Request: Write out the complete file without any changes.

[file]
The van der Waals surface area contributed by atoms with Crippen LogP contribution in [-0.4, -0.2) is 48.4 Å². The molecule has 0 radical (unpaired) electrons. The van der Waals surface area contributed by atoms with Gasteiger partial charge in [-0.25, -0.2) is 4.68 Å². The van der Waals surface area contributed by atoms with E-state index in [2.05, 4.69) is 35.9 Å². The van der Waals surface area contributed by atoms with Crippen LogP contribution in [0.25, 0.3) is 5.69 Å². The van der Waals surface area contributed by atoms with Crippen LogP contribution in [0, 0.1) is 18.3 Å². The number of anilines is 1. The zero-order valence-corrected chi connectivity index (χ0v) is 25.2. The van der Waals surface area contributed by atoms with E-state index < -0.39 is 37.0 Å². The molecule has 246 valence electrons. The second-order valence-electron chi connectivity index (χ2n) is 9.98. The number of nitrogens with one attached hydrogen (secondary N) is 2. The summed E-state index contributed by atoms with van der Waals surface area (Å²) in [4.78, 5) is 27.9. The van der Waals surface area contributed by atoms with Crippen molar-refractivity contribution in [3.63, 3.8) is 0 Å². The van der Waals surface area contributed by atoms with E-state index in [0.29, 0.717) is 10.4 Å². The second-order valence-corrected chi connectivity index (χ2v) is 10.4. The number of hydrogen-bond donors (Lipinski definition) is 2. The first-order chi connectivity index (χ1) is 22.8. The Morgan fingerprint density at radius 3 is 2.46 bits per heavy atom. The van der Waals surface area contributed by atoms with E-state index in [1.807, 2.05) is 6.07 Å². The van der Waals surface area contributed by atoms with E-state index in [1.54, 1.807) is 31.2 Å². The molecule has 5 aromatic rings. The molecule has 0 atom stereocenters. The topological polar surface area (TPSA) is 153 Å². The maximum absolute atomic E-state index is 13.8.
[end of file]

The van der Waals surface area contributed by atoms with Crippen LogP contribution in [-0.4, -0.2) is 48.4 Å². The molecule has 0 radical (unpaired) electrons. The van der Waals surface area contributed by atoms with Gasteiger partial charge in [-0.25, -0.2) is 4.68 Å². The van der Waals surface area contributed by atoms with E-state index in [2.05, 4.69) is 35.9 Å². The van der Waals surface area contributed by atoms with Crippen LogP contribution in [0.25, 0.3) is 5.69 Å². The van der Waals surface area contributed by atoms with Crippen LogP contribution in [0, 0.1) is 18.3 Å². The number of anilines is 1. The zero-order valence-corrected chi connectivity index (χ0v) is 25.2. The van der Waals surface area contributed by atoms with E-state index < -0.39 is 37.0 Å². The molecule has 246 valence electrons. The second-order valence-electron chi connectivity index (χ2n) is 9.98. The number of nitrogens with one attached hydrogen (secondary N) is 2. The summed E-state index contributed by atoms with van der Waals surface area (Å²) in [4.78, 5) is 27.9. The van der Waals surface area contributed by atoms with Crippen molar-refractivity contribution in [3.63, 3.8) is 0 Å². The van der Waals surface area contributed by atoms with E-state index in [0.29, 0.717) is 10.4 Å². The second-order valence-corrected chi connectivity index (χ2v) is 10.4. The number of hydrogen-bond donors (Lipinski definition) is 2. The first-order chi connectivity index (χ1) is 22.8. The Morgan fingerprint density at radius 3 is 2.46 bits per heavy atom. The van der Waals surface area contributed by atoms with E-state index in [1.807, 2.05) is 6.07 Å². The van der Waals surface area contributed by atoms with E-state index in [1.54, 1.807) is 31.2 Å². The molecule has 5 aromatic rings. The molecule has 0 atom stereocenters. The topological polar surface area (TPSA) is 153 Å². The maximum absolute atomic E-state index is 13.8.